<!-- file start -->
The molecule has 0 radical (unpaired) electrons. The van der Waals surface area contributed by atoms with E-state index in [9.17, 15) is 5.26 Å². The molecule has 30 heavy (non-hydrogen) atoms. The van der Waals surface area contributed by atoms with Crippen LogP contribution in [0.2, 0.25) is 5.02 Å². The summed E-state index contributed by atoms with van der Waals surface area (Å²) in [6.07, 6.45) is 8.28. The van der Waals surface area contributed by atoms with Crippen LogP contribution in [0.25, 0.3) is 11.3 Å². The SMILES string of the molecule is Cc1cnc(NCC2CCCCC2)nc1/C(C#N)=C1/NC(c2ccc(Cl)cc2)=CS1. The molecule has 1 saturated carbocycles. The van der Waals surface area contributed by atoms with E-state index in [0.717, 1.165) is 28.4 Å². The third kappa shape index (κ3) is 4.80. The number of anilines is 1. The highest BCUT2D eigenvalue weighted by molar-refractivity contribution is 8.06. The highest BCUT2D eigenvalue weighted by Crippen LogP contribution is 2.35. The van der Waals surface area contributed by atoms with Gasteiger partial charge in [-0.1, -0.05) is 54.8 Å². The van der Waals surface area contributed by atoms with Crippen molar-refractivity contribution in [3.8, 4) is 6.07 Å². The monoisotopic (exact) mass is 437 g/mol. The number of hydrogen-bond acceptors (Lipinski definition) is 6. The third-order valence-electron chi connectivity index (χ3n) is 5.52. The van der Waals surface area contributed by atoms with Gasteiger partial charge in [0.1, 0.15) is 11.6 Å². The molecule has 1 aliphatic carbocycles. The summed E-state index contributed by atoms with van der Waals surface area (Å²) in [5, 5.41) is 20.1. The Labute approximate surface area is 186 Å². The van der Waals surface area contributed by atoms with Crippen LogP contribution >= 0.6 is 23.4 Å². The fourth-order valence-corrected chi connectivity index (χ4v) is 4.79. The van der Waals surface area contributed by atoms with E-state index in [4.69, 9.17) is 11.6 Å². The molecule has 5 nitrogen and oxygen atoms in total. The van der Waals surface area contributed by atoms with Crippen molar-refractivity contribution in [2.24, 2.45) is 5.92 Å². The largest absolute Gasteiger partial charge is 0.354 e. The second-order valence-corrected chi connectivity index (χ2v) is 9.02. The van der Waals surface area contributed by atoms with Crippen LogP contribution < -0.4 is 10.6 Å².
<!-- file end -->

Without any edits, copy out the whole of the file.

The molecule has 0 radical (unpaired) electrons. The van der Waals surface area contributed by atoms with E-state index in [9.17, 15) is 5.26 Å². The molecule has 30 heavy (non-hydrogen) atoms. The van der Waals surface area contributed by atoms with Crippen LogP contribution in [0.2, 0.25) is 5.02 Å². The summed E-state index contributed by atoms with van der Waals surface area (Å²) in [6.07, 6.45) is 8.28. The van der Waals surface area contributed by atoms with Crippen LogP contribution in [0.25, 0.3) is 11.3 Å². The SMILES string of the molecule is Cc1cnc(NCC2CCCCC2)nc1/C(C#N)=C1/NC(c2ccc(Cl)cc2)=CS1. The molecule has 1 saturated carbocycles. The van der Waals surface area contributed by atoms with E-state index in [0.717, 1.165) is 28.4 Å². The third kappa shape index (κ3) is 4.80. The number of anilines is 1. The highest BCUT2D eigenvalue weighted by molar-refractivity contribution is 8.06. The highest BCUT2D eigenvalue weighted by Crippen LogP contribution is 2.35. The van der Waals surface area contributed by atoms with Gasteiger partial charge in [-0.1, -0.05) is 54.8 Å². The van der Waals surface area contributed by atoms with Crippen molar-refractivity contribution in [3.8, 4) is 6.07 Å². The monoisotopic (exact) mass is 437 g/mol. The number of hydrogen-bond acceptors (Lipinski definition) is 6. The third-order valence-electron chi connectivity index (χ3n) is 5.52. The van der Waals surface area contributed by atoms with Gasteiger partial charge in [0.1, 0.15) is 11.6 Å². The molecule has 1 aliphatic carbocycles. The summed E-state index contributed by atoms with van der Waals surface area (Å²) in [5, 5.41) is 20.1. The Labute approximate surface area is 186 Å². The van der Waals surface area contributed by atoms with Crippen LogP contribution >= 0.6 is 23.4 Å². The fourth-order valence-corrected chi connectivity index (χ4v) is 4.79. The van der Waals surface area contributed by atoms with E-state index in [4.69, 9.17) is 11.6 Å². The molecule has 5 nitrogen and oxygen atoms in total. The van der Waals surface area contributed by atoms with Crippen molar-refractivity contribution in [2.24, 2.45) is 5.92 Å². The largest absolute Gasteiger partial charge is 0.354 e. The second-order valence-corrected chi connectivity index (χ2v) is 9.02. The van der Waals surface area contributed by atoms with Crippen LogP contribution < -0.4 is 10.6 Å².